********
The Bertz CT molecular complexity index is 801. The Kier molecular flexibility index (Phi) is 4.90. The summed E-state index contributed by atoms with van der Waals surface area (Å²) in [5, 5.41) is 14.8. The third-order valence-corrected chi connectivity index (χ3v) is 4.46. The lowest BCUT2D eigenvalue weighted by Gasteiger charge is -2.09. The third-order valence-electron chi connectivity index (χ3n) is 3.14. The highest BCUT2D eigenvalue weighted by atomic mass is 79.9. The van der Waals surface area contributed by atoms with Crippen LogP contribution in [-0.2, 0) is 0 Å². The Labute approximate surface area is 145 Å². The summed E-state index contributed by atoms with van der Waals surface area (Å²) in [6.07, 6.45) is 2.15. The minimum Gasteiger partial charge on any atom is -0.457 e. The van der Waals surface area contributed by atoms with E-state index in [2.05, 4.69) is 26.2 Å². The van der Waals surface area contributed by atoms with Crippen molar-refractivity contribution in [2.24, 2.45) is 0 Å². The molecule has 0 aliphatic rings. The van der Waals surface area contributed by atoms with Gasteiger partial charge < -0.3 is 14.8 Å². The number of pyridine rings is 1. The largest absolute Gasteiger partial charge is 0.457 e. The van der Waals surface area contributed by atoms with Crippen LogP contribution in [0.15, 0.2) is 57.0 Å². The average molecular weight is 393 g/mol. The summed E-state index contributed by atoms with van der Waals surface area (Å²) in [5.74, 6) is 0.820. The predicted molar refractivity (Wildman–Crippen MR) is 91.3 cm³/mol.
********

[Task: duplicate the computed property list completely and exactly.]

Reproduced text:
The Bertz CT molecular complexity index is 801. The Kier molecular flexibility index (Phi) is 4.90. The summed E-state index contributed by atoms with van der Waals surface area (Å²) in [5, 5.41) is 14.8. The third-order valence-corrected chi connectivity index (χ3v) is 4.46. The lowest BCUT2D eigenvalue weighted by Gasteiger charge is -2.09. The third-order valence-electron chi connectivity index (χ3n) is 3.14. The highest BCUT2D eigenvalue weighted by atomic mass is 79.9. The van der Waals surface area contributed by atoms with Crippen LogP contribution in [-0.2, 0) is 0 Å². The Labute approximate surface area is 145 Å². The summed E-state index contributed by atoms with van der Waals surface area (Å²) in [6.07, 6.45) is 2.15. The minimum Gasteiger partial charge on any atom is -0.457 e. The van der Waals surface area contributed by atoms with E-state index in [2.05, 4.69) is 26.2 Å². The van der Waals surface area contributed by atoms with Crippen molar-refractivity contribution in [2.24, 2.45) is 0 Å². The molecule has 0 aliphatic rings. The van der Waals surface area contributed by atoms with Gasteiger partial charge < -0.3 is 14.8 Å². The number of pyridine rings is 1. The largest absolute Gasteiger partial charge is 0.457 e. The van der Waals surface area contributed by atoms with Crippen LogP contribution in [0.15, 0.2) is 57.0 Å². The average molecular weight is 393 g/mol. The summed E-state index contributed by atoms with van der Waals surface area (Å²) in [5.74, 6) is 0.820. The predicted molar refractivity (Wildman–Crippen MR) is 91.3 cm³/mol.